9 September 10 | Chad W. Post

The latest addition to our Reviews section is a piece by Acacia O’Connor on Paolo Mantegazza’s The Year 3000: A Dream, translated from the Italian by David Jacobson and published by the University of Nebraska Press.

Acacia O’Connor is one of the first group of students to enroll in the University of Rochester’s Master of Arts in Literary Translation program. She came here by way of a year in Italy, and also worked for a time at the Association of American Publishers. I’m sure this is the first of several reviews she’ll be writing for us . . . (I love when new groups of interns start working with the press. They’re all so interesting with such diverse interests, and they’re so earnest! So eager to learn and help out! So much different than all the jaded people working in the publishing industry.)

Anyway, this novel—a work of science-fiction originally published in 1897—sounds both dry and intriguing:

Have you ever seen renderings or book covers from the 1800s in which the artist attempts to envision and portray a future world? They always seem quaint compared to the contemporary world as it has been realized—proof that we are so limited in imagining the unknown that it will always take on shades of what we have in front of us today. Early science fiction is the same way, as we see in Paolo Mantegazza’s The Year 3000: A Dream translated in its entirety into English for the first time by Nicoletta Pireddu.

Mantegazza’s thirty-first century couple, Paolo and Maria, is making a global trek to obtain a marriage license and the right to “transmit life to future generations.” In one of their last stops in Andropolis, the global capitol, the pair go to the museum of natural history, which houses samples of all life forms as well as “possible people.” These “possible people” are scientist’s renderings of alien beings, and Paolo finds them hilarious:

“Oh, my dear Maria, how comical these planetary angels are, how grotesque, above all, how impossible! . . . We can imagine only anthropomorphic forms, and so, just as the ancient founders of theogonies could fashion their gods only by clothing them in human skin, so these odd creators of supermen were unable to go beyond the human and the animal world.”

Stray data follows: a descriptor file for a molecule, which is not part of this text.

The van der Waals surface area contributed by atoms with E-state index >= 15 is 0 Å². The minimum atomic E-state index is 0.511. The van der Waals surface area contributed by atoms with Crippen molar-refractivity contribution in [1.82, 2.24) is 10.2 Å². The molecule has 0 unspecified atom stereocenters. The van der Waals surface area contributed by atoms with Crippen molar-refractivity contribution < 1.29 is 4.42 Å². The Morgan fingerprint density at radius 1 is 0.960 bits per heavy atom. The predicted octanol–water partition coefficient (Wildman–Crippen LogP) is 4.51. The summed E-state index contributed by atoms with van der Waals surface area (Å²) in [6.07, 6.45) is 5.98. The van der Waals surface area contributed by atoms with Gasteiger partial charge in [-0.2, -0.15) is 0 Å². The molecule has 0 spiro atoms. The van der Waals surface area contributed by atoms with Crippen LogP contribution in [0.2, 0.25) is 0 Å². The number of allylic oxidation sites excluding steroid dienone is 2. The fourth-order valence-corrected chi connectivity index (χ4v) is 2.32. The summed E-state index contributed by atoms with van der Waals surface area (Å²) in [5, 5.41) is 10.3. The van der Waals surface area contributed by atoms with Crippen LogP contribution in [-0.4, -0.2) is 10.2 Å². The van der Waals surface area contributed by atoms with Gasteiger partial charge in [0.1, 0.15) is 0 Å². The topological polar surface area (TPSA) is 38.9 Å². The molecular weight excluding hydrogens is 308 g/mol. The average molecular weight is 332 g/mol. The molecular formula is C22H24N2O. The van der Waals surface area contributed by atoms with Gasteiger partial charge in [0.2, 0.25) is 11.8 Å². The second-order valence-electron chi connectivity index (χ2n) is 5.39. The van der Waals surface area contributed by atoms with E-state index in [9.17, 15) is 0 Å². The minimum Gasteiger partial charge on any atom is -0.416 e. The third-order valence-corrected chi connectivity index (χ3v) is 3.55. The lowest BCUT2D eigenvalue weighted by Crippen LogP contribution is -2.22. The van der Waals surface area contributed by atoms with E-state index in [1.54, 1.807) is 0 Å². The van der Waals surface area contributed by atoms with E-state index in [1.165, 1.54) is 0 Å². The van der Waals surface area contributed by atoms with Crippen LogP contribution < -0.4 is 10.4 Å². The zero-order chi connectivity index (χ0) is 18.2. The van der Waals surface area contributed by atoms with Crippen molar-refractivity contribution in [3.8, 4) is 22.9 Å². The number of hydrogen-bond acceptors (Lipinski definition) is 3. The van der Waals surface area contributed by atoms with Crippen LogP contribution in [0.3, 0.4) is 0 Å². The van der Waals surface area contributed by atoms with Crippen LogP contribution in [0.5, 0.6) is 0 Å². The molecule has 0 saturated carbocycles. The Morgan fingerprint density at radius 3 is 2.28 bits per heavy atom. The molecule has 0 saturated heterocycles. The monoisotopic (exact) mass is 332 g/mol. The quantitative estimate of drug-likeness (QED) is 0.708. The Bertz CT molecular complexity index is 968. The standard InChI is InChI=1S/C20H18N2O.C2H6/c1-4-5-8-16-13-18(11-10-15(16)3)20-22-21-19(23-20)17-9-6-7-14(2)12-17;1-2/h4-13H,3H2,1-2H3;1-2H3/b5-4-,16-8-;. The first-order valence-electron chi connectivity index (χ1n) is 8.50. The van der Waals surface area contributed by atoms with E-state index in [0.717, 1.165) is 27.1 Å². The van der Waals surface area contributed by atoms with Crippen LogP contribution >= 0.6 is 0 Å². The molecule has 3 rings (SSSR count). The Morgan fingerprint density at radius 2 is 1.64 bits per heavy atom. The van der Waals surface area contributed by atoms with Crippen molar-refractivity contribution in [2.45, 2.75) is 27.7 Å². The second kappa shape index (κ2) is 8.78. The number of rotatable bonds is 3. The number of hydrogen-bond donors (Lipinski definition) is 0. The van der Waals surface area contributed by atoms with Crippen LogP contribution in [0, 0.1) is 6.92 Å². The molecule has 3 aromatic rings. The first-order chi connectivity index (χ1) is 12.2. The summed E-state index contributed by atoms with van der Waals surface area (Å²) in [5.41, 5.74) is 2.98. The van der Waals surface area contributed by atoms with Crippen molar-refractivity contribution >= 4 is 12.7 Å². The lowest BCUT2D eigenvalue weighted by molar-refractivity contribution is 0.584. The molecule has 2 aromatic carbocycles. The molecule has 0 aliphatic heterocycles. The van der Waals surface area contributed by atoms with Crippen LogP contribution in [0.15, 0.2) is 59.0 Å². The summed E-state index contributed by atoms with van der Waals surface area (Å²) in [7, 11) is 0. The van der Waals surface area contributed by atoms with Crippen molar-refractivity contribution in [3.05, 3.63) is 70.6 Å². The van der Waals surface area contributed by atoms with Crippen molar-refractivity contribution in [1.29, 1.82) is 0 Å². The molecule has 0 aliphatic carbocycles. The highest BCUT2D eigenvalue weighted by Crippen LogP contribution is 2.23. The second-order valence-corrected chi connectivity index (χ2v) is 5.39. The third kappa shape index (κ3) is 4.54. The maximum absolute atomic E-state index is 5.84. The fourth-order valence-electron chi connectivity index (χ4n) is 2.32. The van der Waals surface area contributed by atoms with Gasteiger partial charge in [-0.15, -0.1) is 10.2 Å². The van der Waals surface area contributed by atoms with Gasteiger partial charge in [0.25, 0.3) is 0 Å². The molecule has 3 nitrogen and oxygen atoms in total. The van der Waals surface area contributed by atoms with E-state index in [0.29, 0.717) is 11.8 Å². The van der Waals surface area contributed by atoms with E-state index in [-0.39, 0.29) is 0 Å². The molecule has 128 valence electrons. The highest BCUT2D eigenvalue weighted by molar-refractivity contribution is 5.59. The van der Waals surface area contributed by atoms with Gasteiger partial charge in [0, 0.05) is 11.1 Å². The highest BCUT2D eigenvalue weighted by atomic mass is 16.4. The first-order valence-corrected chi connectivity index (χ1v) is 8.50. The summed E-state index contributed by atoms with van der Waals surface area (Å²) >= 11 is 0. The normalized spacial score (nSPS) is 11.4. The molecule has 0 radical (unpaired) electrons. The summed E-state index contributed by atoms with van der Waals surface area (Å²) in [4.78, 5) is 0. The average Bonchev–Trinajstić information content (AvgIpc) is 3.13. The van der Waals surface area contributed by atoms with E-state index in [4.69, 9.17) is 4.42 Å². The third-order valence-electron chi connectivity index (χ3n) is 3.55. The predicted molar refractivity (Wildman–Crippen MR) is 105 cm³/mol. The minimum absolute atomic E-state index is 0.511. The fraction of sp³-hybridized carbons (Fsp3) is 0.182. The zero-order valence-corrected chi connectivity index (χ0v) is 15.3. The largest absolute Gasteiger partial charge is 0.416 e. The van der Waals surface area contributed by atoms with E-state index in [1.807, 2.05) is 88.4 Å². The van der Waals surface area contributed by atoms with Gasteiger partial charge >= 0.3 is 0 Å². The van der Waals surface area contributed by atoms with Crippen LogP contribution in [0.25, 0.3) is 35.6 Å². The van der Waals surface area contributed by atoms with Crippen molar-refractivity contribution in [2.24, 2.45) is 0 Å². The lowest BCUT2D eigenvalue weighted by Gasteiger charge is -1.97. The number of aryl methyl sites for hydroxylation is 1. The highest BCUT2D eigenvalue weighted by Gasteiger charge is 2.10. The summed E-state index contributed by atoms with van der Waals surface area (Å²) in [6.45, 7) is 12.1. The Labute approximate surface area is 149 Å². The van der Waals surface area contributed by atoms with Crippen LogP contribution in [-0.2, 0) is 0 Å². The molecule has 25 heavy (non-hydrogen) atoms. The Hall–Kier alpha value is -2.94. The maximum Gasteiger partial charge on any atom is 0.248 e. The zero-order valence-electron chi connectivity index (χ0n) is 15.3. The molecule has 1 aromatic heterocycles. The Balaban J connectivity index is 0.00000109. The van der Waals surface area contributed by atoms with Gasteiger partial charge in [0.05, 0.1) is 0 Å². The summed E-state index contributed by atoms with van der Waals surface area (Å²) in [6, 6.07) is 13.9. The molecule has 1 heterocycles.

Click here to read the full review.


Comments are disabled for this article.
....
Lost in Translation: An Illustrated Compendium of Untranslatable Words from Around the World
Lost in Translation: An Illustrated Compendium of Untranslatable Words from Around the World by Ella Frances Sanders
Reviewed by Kaija Straumanis

Hello and greetings in the 2017 holiday season!

For those of you still looking for something to gift a friend or family member this winter season, or if you’re on the lookout for something to gift in the. . .

Read More >

The Size of the World
The Size of the World by Branko Anđić
Reviewed by Jaimie Lau

Three generations of men—a storyteller, his father and his son—encompass this book’s world. . . . it is a world of historical confusion, illusion, and hope of three generations of Belgraders.

The first and last sentences of the first. . .

Read More >

Island of Point Nemo
Island of Point Nemo by Jean-Marie Blas de Roblès
Reviewed by Katherine Rucker

The Island of Point Nemo is a novel tour by plane, train, automobile, blimp, horse, and submarine through a world that I can only hope is what Jean-Marie Blas de Roblès’s psyche looks like, giant squids and all.

What. . .

Read More >

The Truce
The Truce by Mario Benedetti
Reviewed by Adrianne Aron

Mario Benedetti (1920-2009), Uruguay’s most beloved writer, was a man who loved to bend the rules. He gave his haikus as many syllables as fit his mood, and wrote a play divided into sections instead of acts. In his country,. . .

Read More >

I Am a Season That Does Not Exist in the World
I Am a Season That Does Not Exist in the World by Kim Kyung Ju
Reviewed by Jacob Rogers

Kim Kyung Ju’s I Am a Season That Does Not Exist in the World, translated from the Korean by Jake Levine, is a wonderful absurdist poetry collection. It’s a mix of verse and prose poems, or even poems in the. . .

Read More >

Kingdom Cons
Kingdom Cons by Yuri Herrera
Reviewed by Sarah Booker

Yuri Herrera is overwhelming in the way that he sucks readers into his worlds, transporting them to a borderland that is at once mythical in its construction and powerfully recognizable as a reflection of its modern-day counterpart. Kingdom Cons, originally. . .

Read More >

The Invented Part
The Invented Part by Rodrigo Fresán
Reviewed by Tiffany Nichols

Imagine reading a work that suddenly and very accurately calls out you, the reader, for not providing your full attention to the act of reading. Imagine how embarrassing it is when you, the reader, believe that you are engrossed in. . .

Read More >

A Simple Story: The Last Malambo
A Simple Story: The Last Malambo by Leila Guerriero
Reviewed by Emilee Brecht

Leila Guerriero’s A Simple Story: The Last Malambo chronicles the unique ferocity of a national dance competition in Argentina. The dance, called the malambo, pushes the physical and mental limits of male competitors striving to become champions of not only. . .

Read More >

The Little Buddhist Monk & The Proof
The Little Buddhist Monk & The Proof by Cesar Aira
Reviewed by Will Eells

Aira continues to surprise and delight in his latest release from New Directions, which collects two novellas: the first, The Little Buddhist Monk, a fairly recent work from 2005, and The Proof, an earlier work from 1989. There are a. . .

Read More >

Agnes
Agnes by Peter Stamm
Reviewed by Dorian Stuber

The narrator of Peter Stamm’s first novel, Agnes, originally published in 1998 and now available in the U.S. in an able translation by Michael Hofmann, is a young Swiss writer who has come to Chicago to research a book on. . .

Read More >

The next few events from our Translation Events Calendar: See More Events >